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Hi,
I've been reading lots of stuff from this forum as well as watching some YouTube vids. I have also sat on an xsr700 and found very comfortable but, was not able to test ride as yet.
So, would someone please advise if the xsr700 is the type of bike that you sit "on" or sit "in"? Not sure if that makes sense.
Based on pictures I've seen the rider is perched on the seat which would mean it's a bike that you sit "on".

Also, does the xsr700 have an abrupt throttle or a more tame one?

Thanks in advance
 

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sit on-ish? lol. Not sit in, but you do feel one with it pretty quickly. Abrupt throttle? no, not really. If you don't have large hands you'll want to replace the stock hand levers with adjustable levers, that will give you better throttle control. It doesn't need ride modes to tame the bike down (like the 900). It's all around good fun and you understand the limits after 1,000 miles or so.
 

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I’d say it’s more of a ride on than a ride in position but very comfortable. People often get lower/more forward handlebars to make it more aggressive.
It depends on experience of where you are coming from in terms of it being a tame throttle. The bike has immediate low end torque available which makes it a ton of fun to ride. People often put an R6 throttle tube on to liven it up with a shorter throttle throw but even with the R6 throttle tube I’d say it’s still tame, it doesn’t transform it into a liter bike. 1st and 2nd gear will power wheelie it you slam the throttle open.
 

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I would say it is a standard motorcycle seating along the lines of the 80s-90s standards, pegs not too far back or forward and bars not too low nor high. From there you tailor it for what you want. Watch the Motorcyclist commute video, I think that is the best descriptive review, including the wheelie when he leaves a stop a bit aggressively, you can see about 6" of air under the wheel in the shadow to the front of the bike and Zack giggles like a school girl.

I didn't ride one before I bought the one I got, but have no regrets. It's a strong fun ride with incredible customization capabilities with the way they built it. I have three seats that latch on with the stock keyed latch; the OEM seat, the Yamaha solo saddle (very comfortable for me), and a flat track type seat/tail. Working on graphics and some more custom stuff that wouldn't be near as easy on any other bike.

Bars are tubular type so there are a couple dozen bends that will work on it.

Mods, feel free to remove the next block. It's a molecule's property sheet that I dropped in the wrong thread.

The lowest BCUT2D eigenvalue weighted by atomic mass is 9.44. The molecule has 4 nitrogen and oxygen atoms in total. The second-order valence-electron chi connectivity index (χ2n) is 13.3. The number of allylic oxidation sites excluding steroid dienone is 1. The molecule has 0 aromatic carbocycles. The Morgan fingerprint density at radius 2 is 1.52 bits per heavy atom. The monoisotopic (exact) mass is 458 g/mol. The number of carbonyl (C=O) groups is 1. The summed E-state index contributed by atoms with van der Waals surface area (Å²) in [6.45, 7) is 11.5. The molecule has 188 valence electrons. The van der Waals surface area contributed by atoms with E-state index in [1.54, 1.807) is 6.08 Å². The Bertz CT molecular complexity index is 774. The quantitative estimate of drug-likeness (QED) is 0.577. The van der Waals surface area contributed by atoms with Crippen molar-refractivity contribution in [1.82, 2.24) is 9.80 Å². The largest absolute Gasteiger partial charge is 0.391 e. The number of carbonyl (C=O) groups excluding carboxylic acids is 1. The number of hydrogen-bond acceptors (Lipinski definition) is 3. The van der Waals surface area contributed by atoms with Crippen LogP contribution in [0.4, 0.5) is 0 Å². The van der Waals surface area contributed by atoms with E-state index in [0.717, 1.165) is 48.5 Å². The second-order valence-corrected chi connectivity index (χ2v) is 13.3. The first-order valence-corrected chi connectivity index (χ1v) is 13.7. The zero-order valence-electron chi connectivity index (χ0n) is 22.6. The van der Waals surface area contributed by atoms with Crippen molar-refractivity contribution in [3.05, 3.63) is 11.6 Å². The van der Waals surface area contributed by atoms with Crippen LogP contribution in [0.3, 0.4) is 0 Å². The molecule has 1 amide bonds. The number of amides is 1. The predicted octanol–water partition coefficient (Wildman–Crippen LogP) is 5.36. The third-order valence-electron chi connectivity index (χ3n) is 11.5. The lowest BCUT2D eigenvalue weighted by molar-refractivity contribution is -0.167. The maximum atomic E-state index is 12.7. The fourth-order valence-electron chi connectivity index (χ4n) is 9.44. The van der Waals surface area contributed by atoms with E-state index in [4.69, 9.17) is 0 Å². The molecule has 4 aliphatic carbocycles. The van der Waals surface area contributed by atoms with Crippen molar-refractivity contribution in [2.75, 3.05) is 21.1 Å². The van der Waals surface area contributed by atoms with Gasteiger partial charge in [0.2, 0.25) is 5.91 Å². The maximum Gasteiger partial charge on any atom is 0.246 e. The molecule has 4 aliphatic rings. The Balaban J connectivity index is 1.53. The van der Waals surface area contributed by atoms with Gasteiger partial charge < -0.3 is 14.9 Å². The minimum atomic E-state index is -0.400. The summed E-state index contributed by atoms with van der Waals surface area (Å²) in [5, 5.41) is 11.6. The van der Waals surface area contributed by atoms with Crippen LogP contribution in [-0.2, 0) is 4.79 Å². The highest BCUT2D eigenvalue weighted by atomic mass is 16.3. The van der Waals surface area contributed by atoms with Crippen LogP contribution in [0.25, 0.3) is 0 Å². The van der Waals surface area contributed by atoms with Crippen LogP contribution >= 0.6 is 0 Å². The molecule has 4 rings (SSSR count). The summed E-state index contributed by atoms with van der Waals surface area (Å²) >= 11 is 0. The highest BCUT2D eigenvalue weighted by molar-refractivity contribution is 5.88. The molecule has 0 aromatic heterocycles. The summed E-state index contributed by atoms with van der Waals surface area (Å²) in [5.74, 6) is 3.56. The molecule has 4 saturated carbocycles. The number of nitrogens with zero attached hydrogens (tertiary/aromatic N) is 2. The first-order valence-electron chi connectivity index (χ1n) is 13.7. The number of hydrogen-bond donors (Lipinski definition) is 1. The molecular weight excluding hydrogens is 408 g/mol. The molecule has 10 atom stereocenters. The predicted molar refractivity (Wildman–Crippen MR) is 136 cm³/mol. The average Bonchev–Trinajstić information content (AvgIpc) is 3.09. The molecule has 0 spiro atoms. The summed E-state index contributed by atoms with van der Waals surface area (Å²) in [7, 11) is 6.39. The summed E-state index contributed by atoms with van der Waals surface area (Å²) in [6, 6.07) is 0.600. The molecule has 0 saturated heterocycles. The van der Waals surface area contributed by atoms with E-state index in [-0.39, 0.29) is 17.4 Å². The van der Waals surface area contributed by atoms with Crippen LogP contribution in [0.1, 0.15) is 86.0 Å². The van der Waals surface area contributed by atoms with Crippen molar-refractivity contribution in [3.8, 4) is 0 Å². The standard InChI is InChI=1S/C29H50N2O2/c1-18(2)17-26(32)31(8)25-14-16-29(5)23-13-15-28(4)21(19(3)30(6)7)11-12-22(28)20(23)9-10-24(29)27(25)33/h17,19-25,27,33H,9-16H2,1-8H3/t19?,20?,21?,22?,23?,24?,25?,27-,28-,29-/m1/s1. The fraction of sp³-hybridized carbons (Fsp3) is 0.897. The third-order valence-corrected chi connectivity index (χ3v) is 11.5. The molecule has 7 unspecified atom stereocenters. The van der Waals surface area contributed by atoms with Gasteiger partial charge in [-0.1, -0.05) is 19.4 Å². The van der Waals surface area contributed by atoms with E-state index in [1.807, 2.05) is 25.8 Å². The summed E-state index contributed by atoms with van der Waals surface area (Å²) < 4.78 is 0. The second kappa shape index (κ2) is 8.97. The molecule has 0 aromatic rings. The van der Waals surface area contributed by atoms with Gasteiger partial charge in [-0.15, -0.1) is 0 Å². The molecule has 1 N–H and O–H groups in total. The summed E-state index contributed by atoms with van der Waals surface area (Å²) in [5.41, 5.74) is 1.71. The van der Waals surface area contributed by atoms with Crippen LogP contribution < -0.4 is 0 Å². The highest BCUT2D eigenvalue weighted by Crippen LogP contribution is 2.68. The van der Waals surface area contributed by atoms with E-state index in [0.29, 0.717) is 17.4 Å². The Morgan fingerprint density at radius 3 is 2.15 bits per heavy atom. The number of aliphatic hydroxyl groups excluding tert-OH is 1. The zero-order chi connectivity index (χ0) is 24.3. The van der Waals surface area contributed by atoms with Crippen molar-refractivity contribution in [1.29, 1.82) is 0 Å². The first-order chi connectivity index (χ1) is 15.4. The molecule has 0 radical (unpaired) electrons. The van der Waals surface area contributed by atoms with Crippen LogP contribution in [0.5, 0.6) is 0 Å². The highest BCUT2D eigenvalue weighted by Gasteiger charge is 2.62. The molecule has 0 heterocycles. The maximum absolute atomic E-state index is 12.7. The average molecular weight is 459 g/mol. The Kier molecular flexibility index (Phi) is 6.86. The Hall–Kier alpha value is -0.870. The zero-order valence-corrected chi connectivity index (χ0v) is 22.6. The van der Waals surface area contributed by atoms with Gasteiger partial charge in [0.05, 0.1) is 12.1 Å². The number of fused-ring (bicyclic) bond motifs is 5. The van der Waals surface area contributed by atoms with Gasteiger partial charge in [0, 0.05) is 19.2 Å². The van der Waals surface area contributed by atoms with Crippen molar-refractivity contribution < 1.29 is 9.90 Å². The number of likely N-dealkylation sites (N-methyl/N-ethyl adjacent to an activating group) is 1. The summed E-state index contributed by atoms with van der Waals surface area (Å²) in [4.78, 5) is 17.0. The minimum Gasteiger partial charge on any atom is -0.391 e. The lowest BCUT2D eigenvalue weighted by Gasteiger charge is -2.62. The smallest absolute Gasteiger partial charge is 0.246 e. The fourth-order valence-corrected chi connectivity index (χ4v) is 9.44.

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My 2020 throttle was twitchy as hell. Tuner definitely helped. I can still pop wheelies with little effort but only if I'm trying to. My ride home from the dealer was an unintentional wheelie fest before tuner. Still... love this bike. I'd buy it all over again. Good luck with your purchase.
 

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Only in inexperienced riders find throttle twitchy, mine is a 2018 and not twitchy at all. Having riden 80's bikes, I find the seating position standard with a bit of sporty lean. Bike is smooth and nimble. Can do anything you want it too and easy to do custom work.
Cheers
 

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I wouldn't say just inexperienced riders. Like any bike, it takes time to get the feel for the throttle. I've got a couple decades experience and the first few times I was sketchy with the throttle and clutch. Part was getting used to a strong engine (as is one of the big pluses in every test) and, for me, the long clutch lever reach. I went to shorter dog leg levers virtually immediately. If they had put an adjustable reach clutch lever I would have been better.

Now I have no problem doing whatever I want, starting out easy and slow in traffic or pulling aggressively away from a stop (aka catching a bit of air with the front tire). I am not a big wheelie person, but rather I like skimming the front wheel on the road a bit off and on. Sometimes I'm clunky on shifting, but can snap through making it sound like the bike has an automatic transmission with a small effort. Really depends on how I do it myself, but there are smoother transmissions in other bikes. My 83 standard Gold Wing was worse, my Nighthawk S was better. Ya just learn to work with what you got.

Some choose to reflash the ECU, which is fine, others don't, which is fine. There is no fault in going either way. If you like the bike, you do what suits you.